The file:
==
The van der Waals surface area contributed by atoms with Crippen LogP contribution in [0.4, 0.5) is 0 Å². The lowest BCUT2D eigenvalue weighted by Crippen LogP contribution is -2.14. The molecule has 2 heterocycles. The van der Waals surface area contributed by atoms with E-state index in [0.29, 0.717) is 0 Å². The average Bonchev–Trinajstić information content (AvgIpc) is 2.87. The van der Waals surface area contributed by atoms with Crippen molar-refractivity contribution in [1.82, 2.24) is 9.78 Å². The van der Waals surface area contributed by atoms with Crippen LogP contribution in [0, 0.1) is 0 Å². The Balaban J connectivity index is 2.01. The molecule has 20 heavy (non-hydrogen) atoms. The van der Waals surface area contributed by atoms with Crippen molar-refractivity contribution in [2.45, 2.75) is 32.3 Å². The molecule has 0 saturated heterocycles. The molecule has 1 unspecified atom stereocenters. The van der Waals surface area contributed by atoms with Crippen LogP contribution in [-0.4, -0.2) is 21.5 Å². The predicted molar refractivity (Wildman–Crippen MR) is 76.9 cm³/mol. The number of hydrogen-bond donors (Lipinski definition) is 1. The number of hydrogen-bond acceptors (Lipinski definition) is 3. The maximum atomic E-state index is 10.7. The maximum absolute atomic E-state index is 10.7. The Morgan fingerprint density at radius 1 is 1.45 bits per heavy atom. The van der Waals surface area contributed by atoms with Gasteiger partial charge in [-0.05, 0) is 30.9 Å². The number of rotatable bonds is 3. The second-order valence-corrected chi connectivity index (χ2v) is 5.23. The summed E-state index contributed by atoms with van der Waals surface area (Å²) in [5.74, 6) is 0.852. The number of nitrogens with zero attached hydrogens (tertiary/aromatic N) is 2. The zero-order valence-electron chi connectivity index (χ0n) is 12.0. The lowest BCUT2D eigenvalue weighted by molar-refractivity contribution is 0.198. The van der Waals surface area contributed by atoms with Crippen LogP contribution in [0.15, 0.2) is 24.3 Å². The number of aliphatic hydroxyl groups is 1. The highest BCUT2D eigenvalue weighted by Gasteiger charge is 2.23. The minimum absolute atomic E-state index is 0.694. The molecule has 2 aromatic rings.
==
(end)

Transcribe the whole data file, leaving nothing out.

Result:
The van der Waals surface area contributed by atoms with Crippen LogP contribution in [0.4, 0.5) is 0 Å². The lowest BCUT2D eigenvalue weighted by Crippen LogP contribution is -2.14. The molecule has 2 heterocycles. The van der Waals surface area contributed by atoms with E-state index in [0.29, 0.717) is 0 Å². The average Bonchev–Trinajstić information content (AvgIpc) is 2.87. The van der Waals surface area contributed by atoms with Crippen molar-refractivity contribution in [1.82, 2.24) is 9.78 Å². The van der Waals surface area contributed by atoms with Crippen LogP contribution in [0, 0.1) is 0 Å². The Balaban J connectivity index is 2.01. The molecule has 20 heavy (non-hydrogen) atoms. The van der Waals surface area contributed by atoms with Crippen molar-refractivity contribution in [2.45, 2.75) is 32.3 Å². The molecule has 0 saturated heterocycles. The molecule has 1 unspecified atom stereocenters. The van der Waals surface area contributed by atoms with Crippen LogP contribution in [-0.4, -0.2) is 21.5 Å². The predicted molar refractivity (Wildman–Crippen MR) is 76.9 cm³/mol. The number of hydrogen-bond donors (Lipinski definition) is 1. The number of hydrogen-bond acceptors (Lipinski definition) is 3. The maximum atomic E-state index is 10.7. The maximum absolute atomic E-state index is 10.7. The Morgan fingerprint density at radius 1 is 1.45 bits per heavy atom. The van der Waals surface area contributed by atoms with Gasteiger partial charge in [-0.05, 0) is 30.9 Å². The number of rotatable bonds is 3. The second-order valence-corrected chi connectivity index (χ2v) is 5.23. The summed E-state index contributed by atoms with van der Waals surface area (Å²) in [5.74, 6) is 0.852. The number of nitrogens with zero attached hydrogens (tertiary/aromatic N) is 2. The zero-order valence-electron chi connectivity index (χ0n) is 12.0. The lowest BCUT2D eigenvalue weighted by molar-refractivity contribution is 0.198. The van der Waals surface area contributed by atoms with Crippen LogP contribution in [0.15, 0.2) is 24.3 Å². The number of aliphatic hydroxyl groups is 1. The highest BCUT2D eigenvalue weighted by Gasteiger charge is 2.23. The minimum absolute atomic E-state index is 0.694. The molecule has 2 aromatic rings.